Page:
But what if you are at a loss as to why some people exhibit certain behaviors around you?

Is it still a fallacy to assume you've done something wrong?
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Dogen



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PostPosted: Wed May 04, 2011 4:04 am    Post subject: Re: Sometimes I just don't get people. Reply with quote

Thy Brilliance wrote:
Dogen wrote:
For me that moment was (and repeatedly still is) the fundamental attribution error. Even knowing it, being aware of its influence, I still catch myself assuming everyone that drives badly is an asshole or a moron and have to talk myself out of it.


But what if you are at a loss as to why some people exhibit certain behaviors around you?

Is it still a fallacy to assume you've done something wrong?

It's not a cognitive bias, nor a fallacy in the sense of formal logic. It may be irrational, depending on the behavior ("every time I'm around that guy is in a bad mood" - he may just be a dick), but may also be the result of social anxiety or insecurity (which are fears that you will do something wrong, and your interpretation of their behavior may be a confirmation bias). Which obviously isn't an explanation for their behavior, just a tendency to assume it's your own fault.
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Usagi Miyamoto



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PostPosted: Wed May 04, 2011 5:39 am    Post subject: Reply with quote

Alternatively, some people have difficulty modeling others' internal state, so they may find other people's behavior or reactions surprising or unexpected. This could be due to interacting with someone from a different culture, or significantly different values, an autism spectrum indication, even a developmental issue with mirror neurons.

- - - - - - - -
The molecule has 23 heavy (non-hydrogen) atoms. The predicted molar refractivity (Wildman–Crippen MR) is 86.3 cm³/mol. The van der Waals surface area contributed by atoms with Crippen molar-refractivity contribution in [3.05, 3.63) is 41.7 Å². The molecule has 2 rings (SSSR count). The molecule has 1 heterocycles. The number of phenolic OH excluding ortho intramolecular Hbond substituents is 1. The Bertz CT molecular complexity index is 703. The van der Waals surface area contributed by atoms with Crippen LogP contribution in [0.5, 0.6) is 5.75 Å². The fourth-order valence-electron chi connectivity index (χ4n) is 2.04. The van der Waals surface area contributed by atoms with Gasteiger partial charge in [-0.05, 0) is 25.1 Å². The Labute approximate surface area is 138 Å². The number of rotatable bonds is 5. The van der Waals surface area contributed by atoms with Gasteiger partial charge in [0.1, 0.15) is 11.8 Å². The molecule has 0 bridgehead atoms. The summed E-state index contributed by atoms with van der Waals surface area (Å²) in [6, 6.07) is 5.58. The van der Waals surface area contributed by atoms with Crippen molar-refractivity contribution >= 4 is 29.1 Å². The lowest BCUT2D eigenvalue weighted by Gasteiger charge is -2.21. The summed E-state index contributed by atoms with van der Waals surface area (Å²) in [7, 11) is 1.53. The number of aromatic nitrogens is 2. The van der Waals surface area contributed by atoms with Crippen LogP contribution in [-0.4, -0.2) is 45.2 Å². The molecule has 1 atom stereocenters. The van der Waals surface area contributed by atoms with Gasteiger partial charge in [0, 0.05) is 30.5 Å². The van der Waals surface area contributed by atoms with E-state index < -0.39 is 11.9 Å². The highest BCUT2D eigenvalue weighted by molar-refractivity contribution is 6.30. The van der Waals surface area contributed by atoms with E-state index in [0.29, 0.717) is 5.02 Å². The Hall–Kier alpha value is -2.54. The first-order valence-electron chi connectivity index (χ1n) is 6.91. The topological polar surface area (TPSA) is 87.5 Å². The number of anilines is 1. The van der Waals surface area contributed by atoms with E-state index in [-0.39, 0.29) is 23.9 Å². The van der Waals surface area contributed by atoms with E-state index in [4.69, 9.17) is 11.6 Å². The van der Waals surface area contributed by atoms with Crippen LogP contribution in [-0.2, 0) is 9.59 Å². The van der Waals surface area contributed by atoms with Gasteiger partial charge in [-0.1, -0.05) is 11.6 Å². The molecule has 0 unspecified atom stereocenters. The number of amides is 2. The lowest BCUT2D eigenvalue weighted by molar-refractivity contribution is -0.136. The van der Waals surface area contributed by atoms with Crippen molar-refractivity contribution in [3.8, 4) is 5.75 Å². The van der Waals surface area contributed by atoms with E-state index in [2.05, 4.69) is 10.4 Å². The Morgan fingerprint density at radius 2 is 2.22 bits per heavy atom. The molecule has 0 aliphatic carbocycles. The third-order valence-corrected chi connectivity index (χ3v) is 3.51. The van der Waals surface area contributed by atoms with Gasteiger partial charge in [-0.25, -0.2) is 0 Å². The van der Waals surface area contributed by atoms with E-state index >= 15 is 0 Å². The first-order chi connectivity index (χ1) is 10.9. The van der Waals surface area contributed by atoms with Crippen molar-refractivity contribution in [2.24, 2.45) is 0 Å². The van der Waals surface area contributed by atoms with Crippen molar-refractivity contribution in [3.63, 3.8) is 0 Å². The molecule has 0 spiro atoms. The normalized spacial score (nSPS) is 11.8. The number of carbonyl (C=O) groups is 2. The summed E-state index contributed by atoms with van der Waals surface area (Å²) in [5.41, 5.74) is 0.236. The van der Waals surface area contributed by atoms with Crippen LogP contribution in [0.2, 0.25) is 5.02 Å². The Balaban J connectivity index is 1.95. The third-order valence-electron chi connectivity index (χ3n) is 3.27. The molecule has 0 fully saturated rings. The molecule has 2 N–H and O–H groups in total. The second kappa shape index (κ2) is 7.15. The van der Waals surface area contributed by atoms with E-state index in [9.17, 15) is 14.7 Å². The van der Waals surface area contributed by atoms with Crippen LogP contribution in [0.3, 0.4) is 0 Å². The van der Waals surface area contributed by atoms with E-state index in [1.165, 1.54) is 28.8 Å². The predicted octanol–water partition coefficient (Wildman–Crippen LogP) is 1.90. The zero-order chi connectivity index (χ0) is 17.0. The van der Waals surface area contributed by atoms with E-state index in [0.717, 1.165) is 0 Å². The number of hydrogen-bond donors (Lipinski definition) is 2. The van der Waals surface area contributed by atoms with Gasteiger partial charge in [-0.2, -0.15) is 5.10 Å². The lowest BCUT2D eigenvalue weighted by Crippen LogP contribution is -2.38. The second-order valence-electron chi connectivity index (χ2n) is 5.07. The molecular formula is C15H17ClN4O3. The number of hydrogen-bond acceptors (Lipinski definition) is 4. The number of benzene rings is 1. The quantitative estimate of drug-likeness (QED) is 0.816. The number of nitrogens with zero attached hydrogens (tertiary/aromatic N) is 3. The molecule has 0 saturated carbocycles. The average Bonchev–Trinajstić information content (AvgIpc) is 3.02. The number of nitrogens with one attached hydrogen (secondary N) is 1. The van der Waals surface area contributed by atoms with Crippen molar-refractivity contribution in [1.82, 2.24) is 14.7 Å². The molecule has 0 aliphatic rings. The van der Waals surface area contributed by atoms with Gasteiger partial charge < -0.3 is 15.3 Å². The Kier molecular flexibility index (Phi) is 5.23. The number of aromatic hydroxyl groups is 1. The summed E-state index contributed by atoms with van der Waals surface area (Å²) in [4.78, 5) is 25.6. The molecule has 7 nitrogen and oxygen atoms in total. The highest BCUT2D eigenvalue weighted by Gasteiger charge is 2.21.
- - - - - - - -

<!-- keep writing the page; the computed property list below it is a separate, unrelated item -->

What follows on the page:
I suppose an automatic assumption that you must have done something wrong could be a kind of cognitive bias; it seems pretty common in human-computer interactions where something goes haywire (unless the human is a software developer, in which case the assumption is always the other way around).
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Dogen



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PostPosted: Wed May 04, 2011 11:42 am    Post subject: Reply with quote

Usagi Miyamoto wrote:
Alternatively, some people have difficulty modeling others' internal state, so they may find other people's behavior or reactions surprising or unexpected. This could be due to interacting with someone from a different culture, or significantly different values, an autism spectrum indication, even a developmental issue with mirror neurons.

True, though in the case of ASD or a neuronal dysplasia there would be other symptoms (both social and behavioral) beyond a difficulty predicting others' internal states. Really, it's a difficult skill that everyone becomes increasingly bad at as their stress level increases (the genesis of the spotlight effect and the illusion of transparency). Social anxiety, though, is one of the most common sub-disordered reasons people seek treatment in the US, which makes it a good place to start, from an Occam's razor perspective.

Quote:
I suppose an automatic assumption that you must have done something wrong could be a kind of cognitive bias

Not in the sense we use the term in cognitive psychology, which has the implication of evolved behavior. It may be used differently in philosophy, though (if they use it).